Wasti Atmodjo, The Jakarta Post, Denpasar
Farmers have been using the vast tracts of semi-arid land and degraded land in Kubu district, Karangasem regency, for cashew nut production.
The cashew nut plantations have become the primary source of income for hundreds of families in a program that has been so successful that its coordinators was recently named the winner of a food resilience award, to be handed over by President Susilo Bambang Yudhoyono on Nov. 15.
"We're grateful we can work better. I hope we can survive so that more farmers can enjoy the benefits of this program," said Nyoman Menget Adriasa, 40, the coordinator of the five farmers groups in Kubu that are united under subak abian (farmers who work on dry land).
The five subak abian groups consist of Subak Pulesari with membership of 55 farmers covering 96.5 hectares, Tunas Mekar with 86 members and 97.85 hectares, Subak Giri Celagi with 74 farmers and 158.1 hectares, Subak Bhuana Kusuma with 87 members and 191.75 hectares and Subak Pertiwi Palasari with 61 members and 56 hectares.
According to Menget, each member owns 1.5 hectares of land on average. Menget himself owns 2.7 hectares.
In 1985, local farmers started utilizing the unproductive land at the foot of Mount Agung to plant cashew nuts. They started to enjoy the fruits of their hard work in 1994, even though their harvests had not been optimal.
The farmers always ended up on the losing side in determining prices. The most disheartening thing was that buyers did not pay cash straight out, but in installments, Menget said.
The result was predictable. Many farmers were frustrated and lost the spirit to continue cultivating the land.
Aside from that, Menget said, many youngsters left for Denpasar in search of jobs in hospitality. However, the 2002 Kuta bombings caused many tourism workers to return home.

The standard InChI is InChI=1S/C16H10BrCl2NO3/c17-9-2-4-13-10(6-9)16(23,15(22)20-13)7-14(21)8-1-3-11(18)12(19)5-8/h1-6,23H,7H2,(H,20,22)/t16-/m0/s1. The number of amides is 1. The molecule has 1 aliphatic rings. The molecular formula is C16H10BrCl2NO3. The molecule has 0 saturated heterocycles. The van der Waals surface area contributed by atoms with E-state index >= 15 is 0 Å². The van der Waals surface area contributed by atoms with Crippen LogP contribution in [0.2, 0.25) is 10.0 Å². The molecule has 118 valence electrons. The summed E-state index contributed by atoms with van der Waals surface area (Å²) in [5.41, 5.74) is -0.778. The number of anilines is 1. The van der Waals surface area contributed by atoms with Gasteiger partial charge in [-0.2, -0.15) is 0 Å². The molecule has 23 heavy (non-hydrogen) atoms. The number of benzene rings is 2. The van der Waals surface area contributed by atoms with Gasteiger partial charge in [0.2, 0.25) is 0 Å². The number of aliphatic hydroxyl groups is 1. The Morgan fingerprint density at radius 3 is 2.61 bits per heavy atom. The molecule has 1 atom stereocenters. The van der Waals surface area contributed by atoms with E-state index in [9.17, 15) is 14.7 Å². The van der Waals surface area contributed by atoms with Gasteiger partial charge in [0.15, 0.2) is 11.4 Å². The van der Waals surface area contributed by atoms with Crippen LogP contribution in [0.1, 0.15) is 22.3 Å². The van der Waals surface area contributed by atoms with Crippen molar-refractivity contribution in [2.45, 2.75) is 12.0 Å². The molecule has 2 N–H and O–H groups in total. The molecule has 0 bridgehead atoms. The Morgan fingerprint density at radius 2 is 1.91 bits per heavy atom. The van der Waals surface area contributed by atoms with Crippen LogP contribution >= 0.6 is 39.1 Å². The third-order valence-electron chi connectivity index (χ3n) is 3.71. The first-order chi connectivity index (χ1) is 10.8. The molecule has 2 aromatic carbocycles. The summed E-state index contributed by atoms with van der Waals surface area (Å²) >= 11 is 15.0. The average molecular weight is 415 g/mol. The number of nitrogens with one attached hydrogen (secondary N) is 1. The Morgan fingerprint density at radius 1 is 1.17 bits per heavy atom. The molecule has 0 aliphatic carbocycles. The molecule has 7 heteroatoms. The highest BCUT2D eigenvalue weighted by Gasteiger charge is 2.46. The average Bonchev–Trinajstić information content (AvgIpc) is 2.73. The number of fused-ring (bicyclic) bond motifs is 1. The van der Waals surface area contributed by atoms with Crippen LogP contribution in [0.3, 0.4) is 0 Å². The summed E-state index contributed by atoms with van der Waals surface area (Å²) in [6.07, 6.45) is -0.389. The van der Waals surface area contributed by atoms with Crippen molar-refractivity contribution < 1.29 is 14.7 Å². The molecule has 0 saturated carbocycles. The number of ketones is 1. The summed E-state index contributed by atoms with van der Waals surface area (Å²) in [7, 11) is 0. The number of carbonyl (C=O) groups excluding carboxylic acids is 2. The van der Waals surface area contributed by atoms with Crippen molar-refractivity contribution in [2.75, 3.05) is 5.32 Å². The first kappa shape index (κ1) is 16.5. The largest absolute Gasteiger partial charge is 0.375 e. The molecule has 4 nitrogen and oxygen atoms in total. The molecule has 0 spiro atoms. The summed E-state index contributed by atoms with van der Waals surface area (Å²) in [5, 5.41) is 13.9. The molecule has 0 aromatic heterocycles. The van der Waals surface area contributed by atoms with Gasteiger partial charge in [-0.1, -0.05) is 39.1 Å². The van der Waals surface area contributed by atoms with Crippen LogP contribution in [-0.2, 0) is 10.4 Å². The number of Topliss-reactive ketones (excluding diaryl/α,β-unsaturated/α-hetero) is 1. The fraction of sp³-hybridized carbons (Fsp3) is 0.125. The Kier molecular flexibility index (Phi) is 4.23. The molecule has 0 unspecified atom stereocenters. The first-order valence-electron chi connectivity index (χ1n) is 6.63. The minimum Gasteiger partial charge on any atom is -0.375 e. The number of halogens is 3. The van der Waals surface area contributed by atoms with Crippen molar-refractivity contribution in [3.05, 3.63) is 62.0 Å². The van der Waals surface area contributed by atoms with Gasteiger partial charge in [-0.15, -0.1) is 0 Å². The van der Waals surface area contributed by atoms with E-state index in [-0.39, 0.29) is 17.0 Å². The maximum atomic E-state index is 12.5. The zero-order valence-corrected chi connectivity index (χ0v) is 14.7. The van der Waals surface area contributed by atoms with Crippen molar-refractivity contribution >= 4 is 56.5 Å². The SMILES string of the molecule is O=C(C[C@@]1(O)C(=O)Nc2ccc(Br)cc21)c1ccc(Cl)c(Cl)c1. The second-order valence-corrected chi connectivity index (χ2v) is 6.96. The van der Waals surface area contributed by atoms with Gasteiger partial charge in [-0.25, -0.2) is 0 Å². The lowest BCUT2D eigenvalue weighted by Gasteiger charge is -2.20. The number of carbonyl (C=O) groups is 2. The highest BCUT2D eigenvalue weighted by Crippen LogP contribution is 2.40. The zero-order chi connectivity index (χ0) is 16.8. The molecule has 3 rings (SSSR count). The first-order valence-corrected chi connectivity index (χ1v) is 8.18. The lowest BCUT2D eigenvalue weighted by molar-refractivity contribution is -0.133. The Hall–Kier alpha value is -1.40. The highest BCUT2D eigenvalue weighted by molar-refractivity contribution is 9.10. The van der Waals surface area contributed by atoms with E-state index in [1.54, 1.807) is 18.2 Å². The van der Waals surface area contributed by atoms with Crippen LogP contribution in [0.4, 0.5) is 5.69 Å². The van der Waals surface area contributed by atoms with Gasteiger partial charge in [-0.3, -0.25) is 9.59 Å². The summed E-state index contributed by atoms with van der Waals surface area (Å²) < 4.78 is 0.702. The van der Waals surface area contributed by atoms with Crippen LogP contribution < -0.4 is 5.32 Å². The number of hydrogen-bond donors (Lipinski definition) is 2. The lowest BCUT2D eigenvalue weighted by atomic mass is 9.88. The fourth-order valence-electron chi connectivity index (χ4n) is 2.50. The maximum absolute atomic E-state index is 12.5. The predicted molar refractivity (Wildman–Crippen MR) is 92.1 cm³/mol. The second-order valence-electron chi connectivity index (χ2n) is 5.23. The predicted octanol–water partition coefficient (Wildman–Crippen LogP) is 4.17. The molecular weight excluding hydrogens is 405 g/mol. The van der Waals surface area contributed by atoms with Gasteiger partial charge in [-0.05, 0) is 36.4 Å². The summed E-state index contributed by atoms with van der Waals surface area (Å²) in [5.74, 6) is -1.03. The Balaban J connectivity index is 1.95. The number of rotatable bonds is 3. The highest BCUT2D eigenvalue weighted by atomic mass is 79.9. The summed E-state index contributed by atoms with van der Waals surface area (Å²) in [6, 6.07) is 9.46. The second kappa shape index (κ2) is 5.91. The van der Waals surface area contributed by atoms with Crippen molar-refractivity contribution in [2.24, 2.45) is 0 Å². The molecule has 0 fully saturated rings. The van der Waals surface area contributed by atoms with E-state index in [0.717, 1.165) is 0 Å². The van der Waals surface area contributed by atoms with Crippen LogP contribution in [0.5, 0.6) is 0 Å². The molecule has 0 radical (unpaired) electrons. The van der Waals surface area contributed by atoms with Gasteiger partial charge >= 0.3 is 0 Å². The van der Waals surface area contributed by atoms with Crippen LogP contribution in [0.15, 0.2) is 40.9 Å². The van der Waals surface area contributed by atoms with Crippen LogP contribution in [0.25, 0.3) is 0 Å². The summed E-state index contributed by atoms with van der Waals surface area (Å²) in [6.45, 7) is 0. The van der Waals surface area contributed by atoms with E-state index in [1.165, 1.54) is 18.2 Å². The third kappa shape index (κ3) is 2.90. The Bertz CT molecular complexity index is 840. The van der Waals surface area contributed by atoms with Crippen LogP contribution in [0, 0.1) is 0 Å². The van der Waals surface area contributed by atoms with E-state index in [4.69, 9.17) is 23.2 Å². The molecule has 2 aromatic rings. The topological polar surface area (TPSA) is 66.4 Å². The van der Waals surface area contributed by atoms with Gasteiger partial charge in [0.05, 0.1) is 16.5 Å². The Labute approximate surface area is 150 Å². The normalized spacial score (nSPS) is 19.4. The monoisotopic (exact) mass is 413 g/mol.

"Many of them had to return to farming as it was the only way they could survive," he said.
In 2005, assistance was provided by VECO Indonesia, an non-governmental organization specializing in giving support in sustainable agricultural development, in the form of consultants who later worked in cooperation with the Bali Plantation Office, Karangasem regency and foreign investment company PT Profil Mitra Abadi from Jakarta.
The organic cashew plantations were later certified by the Institute for Market-ecology (IMO).
Imam Suharto, the learning and information management section manager of VECO Indonesia, said the farmers were prohibited from using chemical fertilizers and insecticides.
"The control covers technical assistance from production to post-harvest to marketing. During the harvest period, the cashew nuts are not picked, but left to fall by themselves, indicating they are fully ripe," he said.
Iman said the cashew nuts were divided into five kilogram lots, which were periodically checked to ensure the weight stayed the same.
"Each step has to be recorded. If there are any discrepancies, this shows there has been deceit," he said, adding that many of the farmers were not capable of preparing yearly audits or record-keeping systems.
In order to solve this problem, IMO sends officers out into the field to monitor and control the situation.
The IMO, Imam said, made external checks by cross-checking with the Internal Control System (ICS) and also the buyers. If the weight and quality was different, the IMO postponed the certification process, he said.
Out of the five farmers groups, two have got organic certification. Certified organic cashew nuts fetch Rp 8,500 per kilogram, while regular cashew nuts are sold to wholesalers for Rp 6,500-7,000.